KINGSTON -- Queen’s University health science students are returning to campus to complete their clinical placements during the COVID-19 pandemic.

Student in-class labs and work placements were suspended in March at the start of the novel coronavirus outbreak.

Those returning to class include nursing, medical and rehabilitation therapy students.

Baylie Morgan is with the nursing school at the university. The infield placements throughout the summer will allow her to graduate in September, on time.

She says she jumped at the chance to come back; feeling inspired by the work of front-line hospital workers during the pandemic.

“We saw all of our mentors and all of our health care workers going head on into this situation,” Morgan says. “I know as health care workers this would be really good learning opportunity for us, and we want to know what we can do to help out.”

However, things will look different this time around.

Morgan says gone are the dozen or so students who would be working in labs with her.

Instead, just four other students will be learning in one room, with an instructor, to keep within the physical distancing rules.

Students also have to self-isolate for two weeks to be allowed back in to class, and monitor for symptoms.

“I read quite a lot of books, read quite a lot of Star Wars,” jokes Morgan after having to return from Sudbury. “But I also took this time to brush up on things, since we got a lot of material to review, to kind of brush up on things I wasn’t really comfortable with maybe the first time I was in class.”

Dr. Leslie Flynn, Vice-Dean of Education in the faculty of health sciences at Queen’s, says to allow students to return, they were deemed "essential workers."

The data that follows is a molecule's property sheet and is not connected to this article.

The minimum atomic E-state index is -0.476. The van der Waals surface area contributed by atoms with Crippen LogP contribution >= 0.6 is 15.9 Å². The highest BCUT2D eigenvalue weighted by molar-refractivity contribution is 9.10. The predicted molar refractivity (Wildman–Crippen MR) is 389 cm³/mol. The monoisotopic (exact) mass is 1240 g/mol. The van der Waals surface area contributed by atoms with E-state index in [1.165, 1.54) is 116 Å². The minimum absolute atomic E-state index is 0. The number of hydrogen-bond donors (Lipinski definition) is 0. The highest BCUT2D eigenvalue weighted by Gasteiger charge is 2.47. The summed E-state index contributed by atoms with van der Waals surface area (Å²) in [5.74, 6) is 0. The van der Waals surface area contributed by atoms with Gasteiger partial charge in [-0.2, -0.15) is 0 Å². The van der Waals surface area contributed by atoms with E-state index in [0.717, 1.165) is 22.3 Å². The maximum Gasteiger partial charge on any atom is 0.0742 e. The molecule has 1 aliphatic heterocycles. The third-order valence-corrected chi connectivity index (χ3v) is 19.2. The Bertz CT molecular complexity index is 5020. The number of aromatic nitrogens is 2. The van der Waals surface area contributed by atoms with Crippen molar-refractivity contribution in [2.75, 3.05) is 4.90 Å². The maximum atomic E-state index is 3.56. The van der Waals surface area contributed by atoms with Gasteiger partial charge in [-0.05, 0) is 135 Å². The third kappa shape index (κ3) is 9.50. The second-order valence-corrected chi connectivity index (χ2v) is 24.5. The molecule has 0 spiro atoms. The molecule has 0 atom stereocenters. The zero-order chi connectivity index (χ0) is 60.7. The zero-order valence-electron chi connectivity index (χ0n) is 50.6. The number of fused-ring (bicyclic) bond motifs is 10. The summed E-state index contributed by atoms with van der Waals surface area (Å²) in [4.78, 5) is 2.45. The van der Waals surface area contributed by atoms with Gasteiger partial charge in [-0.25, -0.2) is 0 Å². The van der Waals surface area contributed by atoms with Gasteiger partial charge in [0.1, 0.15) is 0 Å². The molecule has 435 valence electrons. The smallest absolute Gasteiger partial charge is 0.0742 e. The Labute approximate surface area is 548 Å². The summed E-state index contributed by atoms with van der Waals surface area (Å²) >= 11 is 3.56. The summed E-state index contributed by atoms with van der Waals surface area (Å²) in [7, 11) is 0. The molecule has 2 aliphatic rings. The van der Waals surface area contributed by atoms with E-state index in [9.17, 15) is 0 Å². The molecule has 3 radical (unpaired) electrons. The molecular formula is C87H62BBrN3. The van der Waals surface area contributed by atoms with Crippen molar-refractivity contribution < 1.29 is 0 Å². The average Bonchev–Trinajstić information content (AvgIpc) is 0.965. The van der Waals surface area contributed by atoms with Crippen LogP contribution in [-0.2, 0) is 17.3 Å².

Flynn says that was done by consulting with Kingston, Frontenac, Lennox and Addington Public Health, as well as Kingston Health Sciences Centre and Providence Care hospitals.

She says students provide patient care as well.

“What an opportunity this is for them to learn in the midst of this pandemic,” says Flynn. “In the future if there’s such a thing again they’ll be the ones responsible for providing care.”

Medical students say they will have a renewed focus on telemedicine.

Josh Gnanasegaram is in his fourth year at Queen’s School of Medicine. He says it is exciting for him to learn this new way of providing health care.

“This just offers us a new way to reach people, and making sure that communications are still open without needing to even leave your home necessarily,” he says.

Rae Woodhouse is also in her fourth year at Queen’s School of Medicine. She says remote medicine has been “catapulted into the future.”

“People are just becoming more comfortable with the technology,” Woodhouse says. “We’re very fortunate to be able to learn in that mode as well because it absolutely will become part of our practice.”

Morgan says it is important to see the health care environment at a time like this, even in a region like Kingston with few cases.

“Out in the community, I think there are a lot of different roles we might have, so I think having this first hand experience will help with that.”